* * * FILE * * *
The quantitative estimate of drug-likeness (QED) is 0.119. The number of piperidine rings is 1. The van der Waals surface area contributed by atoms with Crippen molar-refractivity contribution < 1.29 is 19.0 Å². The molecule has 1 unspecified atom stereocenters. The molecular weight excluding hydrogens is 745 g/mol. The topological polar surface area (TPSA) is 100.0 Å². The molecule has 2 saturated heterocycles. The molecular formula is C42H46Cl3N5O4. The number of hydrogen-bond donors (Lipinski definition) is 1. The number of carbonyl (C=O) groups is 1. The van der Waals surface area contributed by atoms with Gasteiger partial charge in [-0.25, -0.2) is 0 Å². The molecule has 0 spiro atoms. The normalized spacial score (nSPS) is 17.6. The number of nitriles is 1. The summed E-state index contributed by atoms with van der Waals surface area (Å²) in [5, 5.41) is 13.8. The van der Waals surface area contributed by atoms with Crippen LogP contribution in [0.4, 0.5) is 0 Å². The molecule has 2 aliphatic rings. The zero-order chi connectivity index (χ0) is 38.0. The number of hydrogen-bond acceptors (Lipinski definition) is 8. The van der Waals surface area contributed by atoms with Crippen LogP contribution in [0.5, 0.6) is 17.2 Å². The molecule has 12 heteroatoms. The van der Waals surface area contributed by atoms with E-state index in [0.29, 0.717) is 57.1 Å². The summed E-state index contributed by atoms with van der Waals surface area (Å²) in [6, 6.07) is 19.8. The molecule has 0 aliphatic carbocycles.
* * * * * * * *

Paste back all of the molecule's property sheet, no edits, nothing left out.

The quantitative estimate of drug-likeness (QED) is 0.119. The number of piperidine rings is 1. The van der Waals surface area contributed by atoms with Crippen molar-refractivity contribution < 1.29 is 19.0 Å². The molecule has 1 unspecified atom stereocenters. The molecular weight excluding hydrogens is 745 g/mol. The topological polar surface area (TPSA) is 100.0 Å². The molecule has 2 saturated heterocycles. The molecular formula is C42H46Cl3N5O4. The number of hydrogen-bond donors (Lipinski definition) is 1. The number of carbonyl (C=O) groups is 1. The van der Waals surface area contributed by atoms with Gasteiger partial charge in [-0.25, -0.2) is 0 Å². The molecule has 0 spiro atoms. The normalized spacial score (nSPS) is 17.6. The number of nitriles is 1. The summed E-state index contributed by atoms with van der Waals surface area (Å²) in [5, 5.41) is 13.8. The van der Waals surface area contributed by atoms with Crippen LogP contribution in [0.4, 0.5) is 0 Å². The molecule has 2 aliphatic rings. The zero-order chi connectivity index (χ0) is 38.0. The number of hydrogen-bond acceptors (Lipinski definition) is 8. The van der Waals surface area contributed by atoms with Crippen LogP contribution in [0.5, 0.6) is 17.2 Å². The molecule has 12 heteroatoms. The van der Waals surface area contributed by atoms with E-state index in [0.29, 0.717) is 57.1 Å². The summed E-state index contributed by atoms with van der Waals surface area (Å²) in [6, 6.07) is 19.8. The molecule has 0 aliphatic carbocycles.